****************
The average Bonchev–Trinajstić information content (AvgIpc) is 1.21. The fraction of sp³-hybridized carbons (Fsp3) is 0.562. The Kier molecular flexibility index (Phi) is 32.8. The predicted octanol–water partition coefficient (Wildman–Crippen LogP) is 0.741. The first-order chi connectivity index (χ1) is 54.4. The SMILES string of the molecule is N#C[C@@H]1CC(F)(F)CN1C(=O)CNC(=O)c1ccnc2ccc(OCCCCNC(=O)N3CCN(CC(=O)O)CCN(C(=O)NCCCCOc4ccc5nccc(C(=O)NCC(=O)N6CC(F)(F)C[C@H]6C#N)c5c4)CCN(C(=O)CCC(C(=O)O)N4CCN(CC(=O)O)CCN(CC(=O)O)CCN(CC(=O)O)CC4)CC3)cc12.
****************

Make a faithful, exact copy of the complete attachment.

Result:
The average Bonchev–Trinajstić information content (AvgIpc) is 1.21. The fraction of sp³-hybridized carbons (Fsp3) is 0.562. The Kier molecular flexibility index (Phi) is 32.8. The predicted octanol–water partition coefficient (Wildman–Crippen LogP) is 0.741. The first-order chi connectivity index (χ1) is 54.4. The SMILES string of the molecule is N#C[C@@H]1CC(F)(F)CN1C(=O)CNC(=O)c1ccnc2ccc(OCCCCNC(=O)N3CCN(CC(=O)O)CCN(C(=O)NCCCCOc4ccc5nccc(C(=O)NCC(=O)N6CC(F)(F)C[C@H]6C#N)c5c4)CCN(C(=O)CCC(C(=O)O)N4CCN(CC(=O)O)CCN(CC(=O)O)CCN(CC(=O)O)CC4)CC3)cc12.